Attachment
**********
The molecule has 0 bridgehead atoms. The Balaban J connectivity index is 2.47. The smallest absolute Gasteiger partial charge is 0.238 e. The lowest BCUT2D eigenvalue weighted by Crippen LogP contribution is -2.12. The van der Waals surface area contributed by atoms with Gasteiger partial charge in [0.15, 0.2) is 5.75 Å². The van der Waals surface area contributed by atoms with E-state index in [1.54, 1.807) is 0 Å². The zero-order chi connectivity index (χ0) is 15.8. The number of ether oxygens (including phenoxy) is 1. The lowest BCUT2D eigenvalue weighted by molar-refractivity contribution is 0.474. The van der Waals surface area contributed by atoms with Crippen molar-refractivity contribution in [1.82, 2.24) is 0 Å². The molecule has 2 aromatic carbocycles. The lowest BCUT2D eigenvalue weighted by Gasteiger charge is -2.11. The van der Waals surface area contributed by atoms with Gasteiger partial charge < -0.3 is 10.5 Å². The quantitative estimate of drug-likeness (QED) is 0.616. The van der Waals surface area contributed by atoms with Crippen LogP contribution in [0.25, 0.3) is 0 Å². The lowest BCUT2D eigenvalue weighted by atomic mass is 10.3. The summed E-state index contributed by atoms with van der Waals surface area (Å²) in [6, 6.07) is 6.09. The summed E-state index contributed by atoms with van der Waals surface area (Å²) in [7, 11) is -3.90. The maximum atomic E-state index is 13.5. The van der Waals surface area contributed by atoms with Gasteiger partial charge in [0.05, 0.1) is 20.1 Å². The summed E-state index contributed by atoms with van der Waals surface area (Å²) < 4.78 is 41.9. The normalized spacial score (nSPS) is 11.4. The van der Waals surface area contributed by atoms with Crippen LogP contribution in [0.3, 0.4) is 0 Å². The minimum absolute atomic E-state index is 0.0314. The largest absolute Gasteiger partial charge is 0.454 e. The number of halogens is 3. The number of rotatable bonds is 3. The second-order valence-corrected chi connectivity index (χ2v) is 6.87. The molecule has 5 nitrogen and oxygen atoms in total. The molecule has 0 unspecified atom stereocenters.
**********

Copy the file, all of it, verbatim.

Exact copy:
The molecule has 0 bridgehead atoms. The Balaban J connectivity index is 2.47. The smallest absolute Gasteiger partial charge is 0.238 e. The lowest BCUT2D eigenvalue weighted by Crippen LogP contribution is -2.12. The van der Waals surface area contributed by atoms with Gasteiger partial charge in [0.15, 0.2) is 5.75 Å². The van der Waals surface area contributed by atoms with E-state index in [1.54, 1.807) is 0 Å². The zero-order chi connectivity index (χ0) is 15.8. The number of ether oxygens (including phenoxy) is 1. The lowest BCUT2D eigenvalue weighted by molar-refractivity contribution is 0.474. The van der Waals surface area contributed by atoms with Crippen molar-refractivity contribution in [1.82, 2.24) is 0 Å². The molecule has 2 aromatic carbocycles. The lowest BCUT2D eigenvalue weighted by Gasteiger charge is -2.11. The van der Waals surface area contributed by atoms with Gasteiger partial charge < -0.3 is 10.5 Å². The quantitative estimate of drug-likeness (QED) is 0.616. The van der Waals surface area contributed by atoms with Crippen LogP contribution in [0.25, 0.3) is 0 Å². The lowest BCUT2D eigenvalue weighted by atomic mass is 10.3. The summed E-state index contributed by atoms with van der Waals surface area (Å²) in [6, 6.07) is 6.09. The summed E-state index contributed by atoms with van der Waals surface area (Å²) in [7, 11) is -3.90. The maximum atomic E-state index is 13.5. The van der Waals surface area contributed by atoms with Gasteiger partial charge in [0.05, 0.1) is 20.1 Å². The summed E-state index contributed by atoms with van der Waals surface area (Å²) < 4.78 is 41.9. The normalized spacial score (nSPS) is 11.4. The van der Waals surface area contributed by atoms with Crippen LogP contribution in [0.3, 0.4) is 0 Å². The minimum absolute atomic E-state index is 0.0314. The largest absolute Gasteiger partial charge is 0.454 e. The number of halogens is 3. The number of rotatable bonds is 3. The second-order valence-corrected chi connectivity index (χ2v) is 6.87. The molecule has 5 nitrogen and oxygen atoms in total. The molecule has 0 unspecified atom stereocenters.